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COMMENTS 

What precisely is the Greek government’s mandate?

Kira Gartzou, research assistant in European Studies, analyses the differences in views expressed by Syriza towards Europe, and in particular Germany, during its winning electoral campaign, and the views now portrayed in Syriza’s party newspaper since coming to power in January 2015. What implications may this have for the future of Greek negotiations with creditor institutions, and what is actually the mandate of the Greek government?
Dr. Kira Gartzou
25 June 2015 More...

Starts: Jun 25, 2015 12:00:00 AM

Extremism disenchanted: what role can education play?

Young people in the UK today who are attracted to extremism are typically well educated. Given the weaknesses of this ideology in terms of its use of history, internal coherence of arguments and moral standards, its success with many educated young people requires explanation. The explanation, according to Dr. Farid, is multifaceted but education has a big role to play in curbing the trend.
2 June 2015
Dr. Farid Panjwani More...

Starts: Jun 2, 2015 12:00:00 AM

The case for an EU referendum

Christopher Bickerton, lecturer in Politics at the University of Cambridge, discusses how how the impending EU referendum in the UK necessitates open and unbiased academic debate, and how British discussions of EU reform may reverberate across the European continent.
15 May 2015
Dr. Christopher Bickerton More...

Starts: May 15, 2015 12:00:00 AM

The impact of immigration: fact or fiction?

Publication date: Nov 13, 2013 04:48 PM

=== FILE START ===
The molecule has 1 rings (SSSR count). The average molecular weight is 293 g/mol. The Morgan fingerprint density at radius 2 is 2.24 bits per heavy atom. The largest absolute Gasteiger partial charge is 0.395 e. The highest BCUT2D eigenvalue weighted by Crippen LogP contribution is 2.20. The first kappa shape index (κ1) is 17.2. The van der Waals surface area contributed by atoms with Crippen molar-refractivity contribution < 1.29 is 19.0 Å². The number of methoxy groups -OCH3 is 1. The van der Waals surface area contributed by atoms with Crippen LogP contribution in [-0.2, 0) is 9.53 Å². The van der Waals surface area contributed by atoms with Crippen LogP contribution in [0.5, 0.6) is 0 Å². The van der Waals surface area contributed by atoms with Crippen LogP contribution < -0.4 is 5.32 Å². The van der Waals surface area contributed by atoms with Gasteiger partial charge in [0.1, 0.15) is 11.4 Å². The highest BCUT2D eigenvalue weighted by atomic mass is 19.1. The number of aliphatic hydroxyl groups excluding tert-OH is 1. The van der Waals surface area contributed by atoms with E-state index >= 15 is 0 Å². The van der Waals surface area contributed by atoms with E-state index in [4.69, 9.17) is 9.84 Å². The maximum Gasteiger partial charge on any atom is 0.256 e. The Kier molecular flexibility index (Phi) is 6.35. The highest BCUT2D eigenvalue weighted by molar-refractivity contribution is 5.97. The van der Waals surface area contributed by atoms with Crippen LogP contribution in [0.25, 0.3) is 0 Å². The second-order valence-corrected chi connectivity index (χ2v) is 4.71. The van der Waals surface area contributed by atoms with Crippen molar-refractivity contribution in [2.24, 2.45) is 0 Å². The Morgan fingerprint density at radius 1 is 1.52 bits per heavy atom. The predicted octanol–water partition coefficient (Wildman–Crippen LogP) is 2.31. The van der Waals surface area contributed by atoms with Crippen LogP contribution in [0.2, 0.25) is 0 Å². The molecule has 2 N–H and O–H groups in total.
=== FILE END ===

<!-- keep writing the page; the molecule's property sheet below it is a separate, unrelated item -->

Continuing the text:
Start: Mar 20, 2014 12:00 AM

20 March 2014
New research has shown the beneficial impact that immigration has on the UK economy.


When:

20 March 2014, 1.15pm

No registration required

Where:

Darwin Lecture Theatre
access via Malet Place
Darwin Building,
Gower Street, WC1E 6BT

 

Lunch Hour Lecture:

The beliefs people hold about immigration are not necessarily formed on the basis of economic considerations, but on other non-economic concerns and fears. Prof Dustmann will report on his research that quantifies the magnitude of these two channels.


Christian Dustmann: Professor at the Department of Economics, University College London. He is Director of CReAM, the Centre for Research and Analysis of Migration, and scientific Director of the Norface programme on migration. He is a research fellow of the Centre for Economic Policy Research (CEPR), and a research associate of the Institute for Fiscal Studies (IFS).

His main research interests are in population economics (migration, economics of the family), and labour economics (education, wage structures, and earnings mobility), and he has widely published in these areas.